"When we are trying to figure out how to fix a certain part of our relationship, we tend to put our full focus on the fixing and completely ignore the right parts that are working," the Mitchems say. "So asking your partner what they think works and what they would like to see more of in the relationship puts the attention back on what’s working and making sure that you do more of that." Asking this question can be fun, too, especially if they say "more dates," or "more sex," and you've been thinking the same thing.
"What Do We Argue About The Most, And How Can We Find A Solution To That Problem?"
Trust in this one. It can be
really scary to argue, and talking about arguing can feel even more daunting. But asking this question can help give you a little peek into the future of your relationship, beyond just the future of your conflicts.
"This is a question that will make both of you realize that you do argue and that you do have an issue that needs immediate resolution," the Mitchems say. "Figuring out why a specific problem is a trigger point for either one of you or both and figuring out how to get rid of it, will save you time, stress, and anxiety in your relationship." And if your partner isn't receptive to this kind of conversation, they may not be what you need in the long-run.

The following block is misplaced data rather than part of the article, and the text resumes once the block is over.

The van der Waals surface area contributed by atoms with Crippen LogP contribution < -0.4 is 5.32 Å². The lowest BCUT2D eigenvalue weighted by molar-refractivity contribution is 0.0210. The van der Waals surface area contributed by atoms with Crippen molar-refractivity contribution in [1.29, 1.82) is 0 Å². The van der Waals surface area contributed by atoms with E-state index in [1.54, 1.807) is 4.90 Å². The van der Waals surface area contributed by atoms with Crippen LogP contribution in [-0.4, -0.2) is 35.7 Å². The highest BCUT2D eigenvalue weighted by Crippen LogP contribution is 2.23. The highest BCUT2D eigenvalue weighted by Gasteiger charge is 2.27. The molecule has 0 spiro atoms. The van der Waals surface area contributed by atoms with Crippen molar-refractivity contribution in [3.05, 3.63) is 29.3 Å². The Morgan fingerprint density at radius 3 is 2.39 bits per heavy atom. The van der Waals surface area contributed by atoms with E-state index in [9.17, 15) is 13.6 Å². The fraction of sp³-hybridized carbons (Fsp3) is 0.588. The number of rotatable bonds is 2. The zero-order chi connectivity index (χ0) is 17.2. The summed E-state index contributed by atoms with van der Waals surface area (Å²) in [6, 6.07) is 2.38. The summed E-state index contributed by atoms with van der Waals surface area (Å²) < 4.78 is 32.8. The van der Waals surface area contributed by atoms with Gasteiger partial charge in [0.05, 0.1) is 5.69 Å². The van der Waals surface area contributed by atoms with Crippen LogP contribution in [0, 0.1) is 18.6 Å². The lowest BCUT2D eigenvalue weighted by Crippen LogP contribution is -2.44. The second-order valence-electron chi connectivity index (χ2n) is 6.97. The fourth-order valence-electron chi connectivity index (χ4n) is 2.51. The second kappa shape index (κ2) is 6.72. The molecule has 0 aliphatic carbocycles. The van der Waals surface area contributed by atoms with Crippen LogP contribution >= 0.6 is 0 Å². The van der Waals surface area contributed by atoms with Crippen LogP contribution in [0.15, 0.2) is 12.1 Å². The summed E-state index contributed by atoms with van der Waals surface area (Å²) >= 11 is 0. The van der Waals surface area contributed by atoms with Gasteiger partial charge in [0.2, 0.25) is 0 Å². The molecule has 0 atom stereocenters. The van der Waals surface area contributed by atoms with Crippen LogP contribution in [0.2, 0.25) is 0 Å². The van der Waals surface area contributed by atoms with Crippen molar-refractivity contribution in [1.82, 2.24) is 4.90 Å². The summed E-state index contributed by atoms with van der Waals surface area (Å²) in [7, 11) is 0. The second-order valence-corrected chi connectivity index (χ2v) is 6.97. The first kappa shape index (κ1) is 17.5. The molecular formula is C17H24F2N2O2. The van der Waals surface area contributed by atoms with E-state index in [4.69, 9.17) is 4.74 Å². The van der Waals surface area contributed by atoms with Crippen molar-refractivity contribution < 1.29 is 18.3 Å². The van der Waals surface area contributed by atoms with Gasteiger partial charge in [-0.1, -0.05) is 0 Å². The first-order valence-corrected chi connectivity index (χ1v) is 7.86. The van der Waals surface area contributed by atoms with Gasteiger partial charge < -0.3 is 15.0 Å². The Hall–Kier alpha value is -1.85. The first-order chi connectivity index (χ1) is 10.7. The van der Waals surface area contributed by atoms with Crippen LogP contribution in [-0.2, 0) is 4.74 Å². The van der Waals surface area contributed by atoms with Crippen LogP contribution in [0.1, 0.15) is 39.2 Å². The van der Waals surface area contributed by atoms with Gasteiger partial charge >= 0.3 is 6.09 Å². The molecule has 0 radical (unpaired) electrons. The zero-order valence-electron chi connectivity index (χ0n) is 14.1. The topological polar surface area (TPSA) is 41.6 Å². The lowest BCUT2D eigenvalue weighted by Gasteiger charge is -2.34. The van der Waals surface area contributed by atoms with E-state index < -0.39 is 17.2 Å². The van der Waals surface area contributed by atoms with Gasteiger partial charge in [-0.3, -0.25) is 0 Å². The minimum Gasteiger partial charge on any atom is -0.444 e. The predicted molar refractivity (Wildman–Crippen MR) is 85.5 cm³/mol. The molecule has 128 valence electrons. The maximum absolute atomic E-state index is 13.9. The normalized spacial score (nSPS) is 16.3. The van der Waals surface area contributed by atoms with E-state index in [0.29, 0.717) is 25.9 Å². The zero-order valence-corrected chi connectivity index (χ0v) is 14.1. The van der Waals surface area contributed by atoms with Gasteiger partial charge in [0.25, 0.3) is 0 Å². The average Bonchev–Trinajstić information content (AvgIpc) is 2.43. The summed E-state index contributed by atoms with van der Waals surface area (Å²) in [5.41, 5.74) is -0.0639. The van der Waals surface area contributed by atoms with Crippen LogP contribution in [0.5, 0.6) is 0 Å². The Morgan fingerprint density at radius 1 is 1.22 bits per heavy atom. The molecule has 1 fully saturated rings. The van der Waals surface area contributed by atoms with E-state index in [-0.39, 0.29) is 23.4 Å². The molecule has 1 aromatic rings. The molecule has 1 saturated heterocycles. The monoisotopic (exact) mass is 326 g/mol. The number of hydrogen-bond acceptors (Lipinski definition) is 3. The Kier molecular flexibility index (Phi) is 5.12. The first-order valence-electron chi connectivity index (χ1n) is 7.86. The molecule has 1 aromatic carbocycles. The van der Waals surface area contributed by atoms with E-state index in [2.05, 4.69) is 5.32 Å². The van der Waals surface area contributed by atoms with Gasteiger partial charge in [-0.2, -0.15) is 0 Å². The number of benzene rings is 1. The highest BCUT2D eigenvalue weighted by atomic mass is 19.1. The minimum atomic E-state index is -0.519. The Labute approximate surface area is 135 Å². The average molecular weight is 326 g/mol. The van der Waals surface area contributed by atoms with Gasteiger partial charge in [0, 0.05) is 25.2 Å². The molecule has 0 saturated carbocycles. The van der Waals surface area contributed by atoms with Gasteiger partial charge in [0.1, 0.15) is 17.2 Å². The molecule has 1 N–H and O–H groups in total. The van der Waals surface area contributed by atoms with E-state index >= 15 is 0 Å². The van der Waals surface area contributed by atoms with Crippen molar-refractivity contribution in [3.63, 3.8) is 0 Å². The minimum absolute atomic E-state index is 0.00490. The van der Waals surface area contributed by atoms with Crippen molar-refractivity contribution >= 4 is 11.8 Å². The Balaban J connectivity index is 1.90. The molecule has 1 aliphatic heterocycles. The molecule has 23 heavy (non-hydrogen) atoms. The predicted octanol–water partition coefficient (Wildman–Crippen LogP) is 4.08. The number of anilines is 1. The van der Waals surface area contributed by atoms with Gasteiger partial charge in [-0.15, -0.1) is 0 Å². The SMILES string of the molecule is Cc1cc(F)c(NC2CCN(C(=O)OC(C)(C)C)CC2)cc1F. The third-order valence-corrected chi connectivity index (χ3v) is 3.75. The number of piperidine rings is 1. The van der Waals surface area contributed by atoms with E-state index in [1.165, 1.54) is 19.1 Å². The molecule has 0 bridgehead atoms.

"How Does It Make You Feel When We Argue?"
Once you've asked the previous question about
your arguments and how you resolve them, you'll have a bit more of a grasp on the logistics of things. This question is more about feelings, and it can be helpful to learn how your partner processes fights emotionally. This way, you can develop tactics together that can prevent things from getting too heated or upsetting for the both of you.
"This is a question aimed at your partner to see if they love to fight and fight to win or if they are arguing because you are arguing," the Mitchems explain. So if your partner feels like you (sad, anxious) when you fight, that's probably a good sign.
"How Can We Fix Specific Issues So We Don't Argue?"
After you've begun to conquer what you're already arguing about, you and your partner can start to talk about nipping future disagreements in the bud. While it may seem like you're dredging up problems unnecessarily, if you both handle things diplomatically, this can be extremely productive for your relationship.
"Talk about your triggers and what makes you mad," the Mitchems say. "This is a great time to use clear and honest communication to talk to your partner about what issues you both have that need to be resolved." Even if you think you can handle a relationship issue on your own, bring it out in the open. If your partner is receptive, you're probably on the same page about where things are going.
"When Do You Want To Take The Next Step In Our Relationship, And What Is The Next Step?"
This question is a big one. Again, though, it's open-ended, so it'll be a lot healthier to ask than "do you see us moving in together," or something like that. If you're nervous, just remember that this question will come up eventually, and it's important to discuss if you see a future together.